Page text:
Royal seal of approval: explore England's capital from the sumptuous Kensington hotel
Over the past five years I have only been in London for work purposes, so I felt it was time to hit the tourist trail there.
My base for a recent weekend in the city was The Kensington hotel which sits in the heart of affluent South Kensington and within walking distance of some of London's top tourist attractions and shops. The district has been home to the monarchy at Kensington Palace since 1689 and the official 'royal borough' since 1901.
Harrods, Harvey Nicks and the many other top stores are not far away in Knightsbridge and Kensington High Street. Take a short Tube journey if you want to get to the shopping mecca that is Oxford Street, catch a show in the West End or explore the city centre.
But it is quite easy to just spend time in the local area, not just because the hotel is so amazing you won't want to leave, but attractions nearby include the Royal Albert Hall, the Natural History Museum, the Science Museum and The Victoria and Albert Museum, as well as Kensington Palace and Hyde Park.
When you arrive at The Kensington you feel like you are stepping back in time with its Victorian grandeur and will be amazed by the luxurious facade of the hotel, which is a collection of four 19th century townhouses.
It feels like a beautiful private residence rather than a traditional hotel. Home to 126 rooms and 24 suites, each individually designed with elegant fabrics and custom furnishings to complement the hotel's period architecture, I was lucky enough to be staying in probably my favourite hotel suite of all time.
The Brompton Suite, one of their signature suites, offers the ultimate in London luxury and is the most beautiful accommodation I have stayed in while in the city. It had a separate living room, striking floor-to-ceiling windows, four-poster bed, antique furnishings, original artworks, spectacular 1930s Murano and Waterford Crystal chandeliers and a stunning bathroom with a free-standing Victorian roll-top bath.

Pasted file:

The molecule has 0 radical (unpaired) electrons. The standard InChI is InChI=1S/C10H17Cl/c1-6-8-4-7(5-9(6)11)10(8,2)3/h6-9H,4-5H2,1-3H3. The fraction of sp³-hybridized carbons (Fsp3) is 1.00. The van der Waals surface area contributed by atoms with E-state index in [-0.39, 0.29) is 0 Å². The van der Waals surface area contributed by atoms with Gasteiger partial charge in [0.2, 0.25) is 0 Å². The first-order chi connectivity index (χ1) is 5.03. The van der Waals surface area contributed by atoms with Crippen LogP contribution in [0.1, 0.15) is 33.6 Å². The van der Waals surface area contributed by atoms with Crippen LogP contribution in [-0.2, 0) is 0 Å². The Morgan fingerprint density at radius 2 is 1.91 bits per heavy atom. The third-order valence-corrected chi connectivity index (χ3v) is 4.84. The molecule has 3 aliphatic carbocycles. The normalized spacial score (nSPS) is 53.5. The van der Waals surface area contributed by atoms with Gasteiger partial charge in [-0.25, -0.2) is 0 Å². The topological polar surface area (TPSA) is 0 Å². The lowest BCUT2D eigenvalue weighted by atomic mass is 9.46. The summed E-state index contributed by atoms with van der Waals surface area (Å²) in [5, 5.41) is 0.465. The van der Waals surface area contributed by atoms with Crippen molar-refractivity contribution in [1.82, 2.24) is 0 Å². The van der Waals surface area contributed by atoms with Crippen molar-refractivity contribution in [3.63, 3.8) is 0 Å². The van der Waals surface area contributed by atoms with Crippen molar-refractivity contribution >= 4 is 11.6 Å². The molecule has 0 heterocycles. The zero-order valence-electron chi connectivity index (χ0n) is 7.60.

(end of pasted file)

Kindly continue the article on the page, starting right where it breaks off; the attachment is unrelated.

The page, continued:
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Downstairs the Drawing Room is always a hive of activity, as it has become a favourite daytime hangout for its well-heeled west London neighbours to enjoy morning coffee. If you get the chance, try an elegant afternoon tea there.
Check out its elegant K Bar, with wood-panelled walls, mood lighting and smoky blue glass ceiling, for a great selection of drinks, some excellent creative and classic cocktails. You can also enjoy freshly made healthy juices in The Juicery.
The restaurant, focusing on fresh, seasonal, locally-sourced modern English cuisine, is made up of interconnected drawing rooms, bursting with natural light and overlooking Kensington's tree-lined avenues.
For starters I had superb south coast crab with apple and watercress on Guinness brown bread. The flavours worked together perfectly and as I thought I had already reached seafood heaven my amazing mains arrived.
When checking in, Carlos on the front desk recommended the grilled mixed fish with squid ink risotto. Admittedly it would not have been my first choice but I never pass on personal recommendations. When he told me he was from Italy I had high hopes for this classic Italian dish and he was spot on. The rich black risotto was probably the best I have tasted and worked so well with seafood including scallops, king prawns and halibut.
Even though I was stuffed I just had to try the dessert so polished off all that fine food with a crème brûlée served with home-made shortbread. Again this was a winner and the whole meal was faultless. I would definitely return there just to dine on the squid ink risotto again.